New Year's greeting
A Year for Action and for Progress
The chairman of Keidanren offers some thoughts on appropriate priorities for his organization and for Japan in 1995
Our priorities for the year are clear.
Last year, Japan finally began to show signs of emerging from its prolonged economic slump. We took our first steps toward deregulation and other kinds of structural reform. We also got a new election law, which marked the first phase in serious political reform.
- First and most important, we must do our part to promote deregulation. All of us in industry must transcend parochial concerns about the disadvantages that deregulation might pose for our individual industries or companies. And we must work to make the larger advantages of deregulation apparent to our fellow citizens in Japan. This will be a pivotal year for deregulation in Japan, and our efforts in the coming months could prove decisive.
- Second, we must step up our efforts to cultivate creative human resources suitable to the new kinds of industries and technologies we want to foster in Japan. The time has come for industries and companies to take the initiative through concrete measure for encouraging free-thinking creativity.
- Third, we must participate in building more-constructive relations between Japan and other nations. We at Keidanren took an important step last year by inaugurating a dialogue with the Business Roundtable, which is an influential group of American business leaders. This year, we need to further that dialogue and nurture dialogue with business people in Europe, in Asian nations, and in other regions.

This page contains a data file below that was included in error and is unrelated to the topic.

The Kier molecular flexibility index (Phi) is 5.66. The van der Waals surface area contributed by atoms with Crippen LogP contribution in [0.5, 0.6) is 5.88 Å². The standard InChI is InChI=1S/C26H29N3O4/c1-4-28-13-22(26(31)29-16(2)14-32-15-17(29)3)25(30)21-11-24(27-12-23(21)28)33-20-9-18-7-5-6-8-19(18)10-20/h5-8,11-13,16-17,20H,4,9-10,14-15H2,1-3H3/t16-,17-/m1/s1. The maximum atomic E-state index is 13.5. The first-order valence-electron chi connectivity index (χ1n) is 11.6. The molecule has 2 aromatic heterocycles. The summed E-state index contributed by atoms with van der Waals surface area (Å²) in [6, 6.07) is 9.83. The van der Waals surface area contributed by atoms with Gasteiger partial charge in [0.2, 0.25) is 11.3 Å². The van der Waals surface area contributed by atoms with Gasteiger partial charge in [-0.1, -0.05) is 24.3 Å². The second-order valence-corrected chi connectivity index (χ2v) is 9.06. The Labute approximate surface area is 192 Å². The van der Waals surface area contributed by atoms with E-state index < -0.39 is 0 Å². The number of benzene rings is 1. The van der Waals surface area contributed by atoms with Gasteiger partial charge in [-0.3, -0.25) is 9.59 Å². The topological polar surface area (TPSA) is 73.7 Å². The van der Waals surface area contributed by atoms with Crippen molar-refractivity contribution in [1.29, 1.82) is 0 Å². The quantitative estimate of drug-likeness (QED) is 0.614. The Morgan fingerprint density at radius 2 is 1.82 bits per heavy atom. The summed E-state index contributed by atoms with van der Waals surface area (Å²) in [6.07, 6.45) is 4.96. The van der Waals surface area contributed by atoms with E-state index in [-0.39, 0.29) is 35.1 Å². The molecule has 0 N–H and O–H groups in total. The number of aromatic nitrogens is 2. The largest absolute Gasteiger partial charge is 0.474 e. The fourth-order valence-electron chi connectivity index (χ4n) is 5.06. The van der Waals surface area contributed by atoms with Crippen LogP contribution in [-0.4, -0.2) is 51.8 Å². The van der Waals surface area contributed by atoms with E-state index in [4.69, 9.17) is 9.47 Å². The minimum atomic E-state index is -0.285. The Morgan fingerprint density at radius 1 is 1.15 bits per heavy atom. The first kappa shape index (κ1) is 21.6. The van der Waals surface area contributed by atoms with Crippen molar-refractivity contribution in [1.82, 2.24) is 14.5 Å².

We witnessed a genuine shifting of the tides in Japanese awareness last year. People began to recognize that profound reform will be necessary for lasting economic vitality. And they began to agree on the need for Japan to make an expanded contribution toward global peace and prosperity. But we are just beginning to come to terms with the pertinent issues. This year, we must start producing visible progress.
I expressed my concern in the November issue of Gekkan keidanren that Japan--unless it makes some major changes--could get left by the wayside in global industrial and economic development. But I remain optimistic. I believe that our sense of crisis can provide the motivation for us to develop a vision for a bright future and to take the necessary steps to translate that vision into reality.
In that spirit, I want to call on all of us to undertake bold and dramatic change this year. Let us have the courage for action and an appetite for progress.
Keidanren (Federation of Economic Organizations) :
A federation of major Japanese companies, Keidanren functions as the collective voice of corporate Japan.
Chairman of Keidanren since May 1994, Toyoda also serves as chairman of Toyota Motor Corporation.
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